He returns to his desk and say’s quite rudely, "which country is this passport from" (helloooooo) "um as you can see its got United Kingdom of Great Britain and Ireland stamped across there" (prat) "so what’s that then?" he says" "British passport" I reply through clenched teeth. (I would have like to have said (la puta madre!) again he starts tapping away then he say's in the most abrupt manner. "Where are you staying, I need proof of address". I said, "I beg your pardon? what on earth do you need that for?" He said, "I need it". As I needed the dollars I told him I was staying at the Sheraton (LIE), he then asked for proof. At this point I was very pissed and asked to see the manager. The manager rather like the soldiers that dropped on goose green promptly at the first sight of retaliation ran into a room at the back. I then very loudly asked for my dollars and passport back and insisted on the name of the shit behind the glass and the name of the yellow bellied manager. No response from ANYBODY. I now go over to another counter and say to the girl, "could you please write down the name of the manager of this branch for me". She looks at me in total disdain and say's "for what reason". I then demanded that she give me the name as I was a HSBC client (in London) and intended to make a complaint to the head office. Only after making several threats and noises did I get the stroppy girl to give me the manager’s name under duress. As I picked up the piece of paper that she literally "tossed" at me, I leant over and said, "it was a different story last week when you were trying to sell me life insurance huh?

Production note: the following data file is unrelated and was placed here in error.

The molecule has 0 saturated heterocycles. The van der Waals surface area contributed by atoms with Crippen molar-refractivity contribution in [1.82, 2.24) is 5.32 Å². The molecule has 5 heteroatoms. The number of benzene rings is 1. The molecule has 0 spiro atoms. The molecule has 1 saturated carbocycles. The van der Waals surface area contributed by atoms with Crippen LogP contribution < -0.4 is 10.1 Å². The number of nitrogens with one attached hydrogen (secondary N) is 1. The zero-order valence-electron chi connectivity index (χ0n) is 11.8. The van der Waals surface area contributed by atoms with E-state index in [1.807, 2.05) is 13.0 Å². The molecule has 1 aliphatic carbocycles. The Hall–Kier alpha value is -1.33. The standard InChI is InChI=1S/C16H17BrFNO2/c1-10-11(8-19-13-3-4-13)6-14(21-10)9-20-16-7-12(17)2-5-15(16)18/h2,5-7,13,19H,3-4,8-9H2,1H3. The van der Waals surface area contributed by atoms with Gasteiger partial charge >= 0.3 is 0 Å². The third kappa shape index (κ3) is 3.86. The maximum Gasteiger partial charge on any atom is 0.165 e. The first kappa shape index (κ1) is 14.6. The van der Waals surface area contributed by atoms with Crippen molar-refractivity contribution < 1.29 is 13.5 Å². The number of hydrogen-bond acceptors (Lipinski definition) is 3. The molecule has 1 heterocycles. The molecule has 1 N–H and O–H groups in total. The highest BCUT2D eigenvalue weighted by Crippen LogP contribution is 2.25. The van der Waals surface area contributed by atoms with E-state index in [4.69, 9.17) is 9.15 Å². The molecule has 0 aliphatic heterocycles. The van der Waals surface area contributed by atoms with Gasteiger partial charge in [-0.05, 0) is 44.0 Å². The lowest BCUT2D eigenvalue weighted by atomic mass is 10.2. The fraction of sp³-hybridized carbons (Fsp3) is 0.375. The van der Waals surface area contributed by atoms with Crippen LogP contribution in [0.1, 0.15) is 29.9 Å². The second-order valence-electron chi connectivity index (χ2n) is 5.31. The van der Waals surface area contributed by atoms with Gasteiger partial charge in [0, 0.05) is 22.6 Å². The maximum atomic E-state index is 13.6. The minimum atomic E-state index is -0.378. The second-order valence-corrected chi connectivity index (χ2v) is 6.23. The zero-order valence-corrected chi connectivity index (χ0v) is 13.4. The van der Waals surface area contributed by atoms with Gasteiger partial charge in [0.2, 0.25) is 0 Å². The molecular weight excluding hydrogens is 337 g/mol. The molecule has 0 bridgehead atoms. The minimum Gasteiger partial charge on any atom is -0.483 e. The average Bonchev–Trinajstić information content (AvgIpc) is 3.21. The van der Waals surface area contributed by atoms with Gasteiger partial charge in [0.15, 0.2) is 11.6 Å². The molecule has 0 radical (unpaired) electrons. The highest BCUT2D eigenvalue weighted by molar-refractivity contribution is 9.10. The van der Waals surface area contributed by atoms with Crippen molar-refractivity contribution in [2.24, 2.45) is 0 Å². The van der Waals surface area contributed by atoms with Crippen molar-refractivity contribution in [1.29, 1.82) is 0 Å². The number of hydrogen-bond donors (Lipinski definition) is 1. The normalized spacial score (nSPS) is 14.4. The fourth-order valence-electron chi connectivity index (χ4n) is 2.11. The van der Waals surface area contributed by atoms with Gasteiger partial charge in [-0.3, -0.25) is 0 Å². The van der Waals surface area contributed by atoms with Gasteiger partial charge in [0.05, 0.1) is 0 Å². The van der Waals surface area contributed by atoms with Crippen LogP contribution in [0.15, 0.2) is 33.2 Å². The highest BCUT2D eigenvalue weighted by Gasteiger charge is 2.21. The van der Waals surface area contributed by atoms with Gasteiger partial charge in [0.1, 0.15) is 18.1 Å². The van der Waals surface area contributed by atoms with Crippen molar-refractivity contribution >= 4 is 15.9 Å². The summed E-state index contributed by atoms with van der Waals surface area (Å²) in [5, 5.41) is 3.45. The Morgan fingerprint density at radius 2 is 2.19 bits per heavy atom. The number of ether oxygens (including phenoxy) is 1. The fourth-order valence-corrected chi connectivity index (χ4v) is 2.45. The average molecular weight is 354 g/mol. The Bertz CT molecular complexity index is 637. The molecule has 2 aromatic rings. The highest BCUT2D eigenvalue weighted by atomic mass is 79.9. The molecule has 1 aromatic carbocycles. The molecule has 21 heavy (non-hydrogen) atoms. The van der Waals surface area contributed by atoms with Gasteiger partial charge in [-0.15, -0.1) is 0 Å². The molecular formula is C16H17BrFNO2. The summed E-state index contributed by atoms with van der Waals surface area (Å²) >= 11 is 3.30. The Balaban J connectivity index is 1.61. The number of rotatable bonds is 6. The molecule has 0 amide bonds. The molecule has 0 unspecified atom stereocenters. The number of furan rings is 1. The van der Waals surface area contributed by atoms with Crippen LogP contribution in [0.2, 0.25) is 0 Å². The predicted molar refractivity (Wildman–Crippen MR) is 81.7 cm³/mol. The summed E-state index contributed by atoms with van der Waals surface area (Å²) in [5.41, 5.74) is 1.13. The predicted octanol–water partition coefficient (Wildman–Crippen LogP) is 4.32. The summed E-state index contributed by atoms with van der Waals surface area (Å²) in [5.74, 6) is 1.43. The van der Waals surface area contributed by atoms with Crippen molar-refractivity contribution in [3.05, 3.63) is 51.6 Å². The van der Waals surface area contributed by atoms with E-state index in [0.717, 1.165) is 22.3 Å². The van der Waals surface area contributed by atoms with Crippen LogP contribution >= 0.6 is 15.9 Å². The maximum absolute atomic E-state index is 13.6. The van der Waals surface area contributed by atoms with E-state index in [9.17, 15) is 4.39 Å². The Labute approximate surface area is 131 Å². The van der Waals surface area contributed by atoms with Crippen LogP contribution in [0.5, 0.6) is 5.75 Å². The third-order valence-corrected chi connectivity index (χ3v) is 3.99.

So yes Argentina is very beautiful, but the Argentine mentality is starting to grind at us long time residents. If day after day month after month year after year you get ripped off and have to deal with their sloppy service, laziness, lack of business ethics, greediness, mercenary attitude, bad manners in not returning calls or respecting appointments, etc etc etc, naturally we are going to lose the romance.
When I am out in my farm like this evening with my log fire (because I have no central) my smelly dogs sniffing under my door trying to get in to the hearth and my daughter in the kitchen sipping mate until the early hours of the morning with our fabulous nanny talking about which reggaton tunes they are switching via bluetooth, its perfect,
But the moment I go into Buenos Aires and have to deal with the lethal and retarded driving on the Panamericana, get ripped off going to see a show and then have sloppy service at a restaurant only to discover that when I get back to my car, that my babies car seat has "vanished" I hate the place, but I love my husband and stay.
regards to all